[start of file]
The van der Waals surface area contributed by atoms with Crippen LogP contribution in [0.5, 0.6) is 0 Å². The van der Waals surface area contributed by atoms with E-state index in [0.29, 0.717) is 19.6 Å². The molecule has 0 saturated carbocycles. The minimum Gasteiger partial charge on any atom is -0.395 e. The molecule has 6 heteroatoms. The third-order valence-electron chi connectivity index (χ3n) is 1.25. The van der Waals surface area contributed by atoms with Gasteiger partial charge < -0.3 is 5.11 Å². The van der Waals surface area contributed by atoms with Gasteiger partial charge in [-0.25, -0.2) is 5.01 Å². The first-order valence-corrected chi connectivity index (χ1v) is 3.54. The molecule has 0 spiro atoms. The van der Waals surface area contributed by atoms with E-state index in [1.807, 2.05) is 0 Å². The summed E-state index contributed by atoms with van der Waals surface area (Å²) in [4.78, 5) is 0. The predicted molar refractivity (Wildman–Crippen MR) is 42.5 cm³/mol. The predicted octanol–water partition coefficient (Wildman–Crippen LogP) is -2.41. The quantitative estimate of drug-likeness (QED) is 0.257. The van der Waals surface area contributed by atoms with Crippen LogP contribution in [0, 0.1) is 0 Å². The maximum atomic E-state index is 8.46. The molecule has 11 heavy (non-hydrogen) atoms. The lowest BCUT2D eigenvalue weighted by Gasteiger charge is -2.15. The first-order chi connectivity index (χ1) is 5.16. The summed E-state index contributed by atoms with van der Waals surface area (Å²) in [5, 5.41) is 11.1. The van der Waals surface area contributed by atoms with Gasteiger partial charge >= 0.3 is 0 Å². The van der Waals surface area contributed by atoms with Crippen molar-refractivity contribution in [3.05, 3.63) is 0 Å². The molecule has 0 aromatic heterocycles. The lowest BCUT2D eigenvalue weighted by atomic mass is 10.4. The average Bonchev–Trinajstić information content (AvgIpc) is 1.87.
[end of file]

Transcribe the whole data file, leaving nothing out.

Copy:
The van der Waals surface area contributed by atoms with Crippen LogP contribution in [0.5, 0.6) is 0 Å². The van der Waals surface area contributed by atoms with E-state index in [0.29, 0.717) is 19.6 Å². The molecule has 0 saturated carbocycles. The minimum Gasteiger partial charge on any atom is -0.395 e. The molecule has 6 heteroatoms. The third-order valence-electron chi connectivity index (χ3n) is 1.25. The van der Waals surface area contributed by atoms with Gasteiger partial charge < -0.3 is 5.11 Å². The van der Waals surface area contributed by atoms with Gasteiger partial charge in [-0.25, -0.2) is 5.01 Å². The first-order valence-corrected chi connectivity index (χ1v) is 3.54. The molecule has 0 spiro atoms. The van der Waals surface area contributed by atoms with E-state index in [1.807, 2.05) is 0 Å². The summed E-state index contributed by atoms with van der Waals surface area (Å²) in [4.78, 5) is 0. The predicted molar refractivity (Wildman–Crippen MR) is 42.5 cm³/mol. The predicted octanol–water partition coefficient (Wildman–Crippen LogP) is -2.41. The quantitative estimate of drug-likeness (QED) is 0.257. The van der Waals surface area contributed by atoms with Crippen LogP contribution in [0, 0.1) is 0 Å². The maximum atomic E-state index is 8.46. The molecule has 11 heavy (non-hydrogen) atoms. The lowest BCUT2D eigenvalue weighted by Gasteiger charge is -2.15. The first-order chi connectivity index (χ1) is 5.16. The summed E-state index contributed by atoms with van der Waals surface area (Å²) in [5, 5.41) is 11.1. The van der Waals surface area contributed by atoms with Gasteiger partial charge >= 0.3 is 0 Å². The van der Waals surface area contributed by atoms with Crippen molar-refractivity contribution in [3.05, 3.63) is 0 Å². The molecule has 0 aromatic heterocycles. The lowest BCUT2D eigenvalue weighted by atomic mass is 10.4. The average Bonchev–Trinajstić information content (AvgIpc) is 1.87.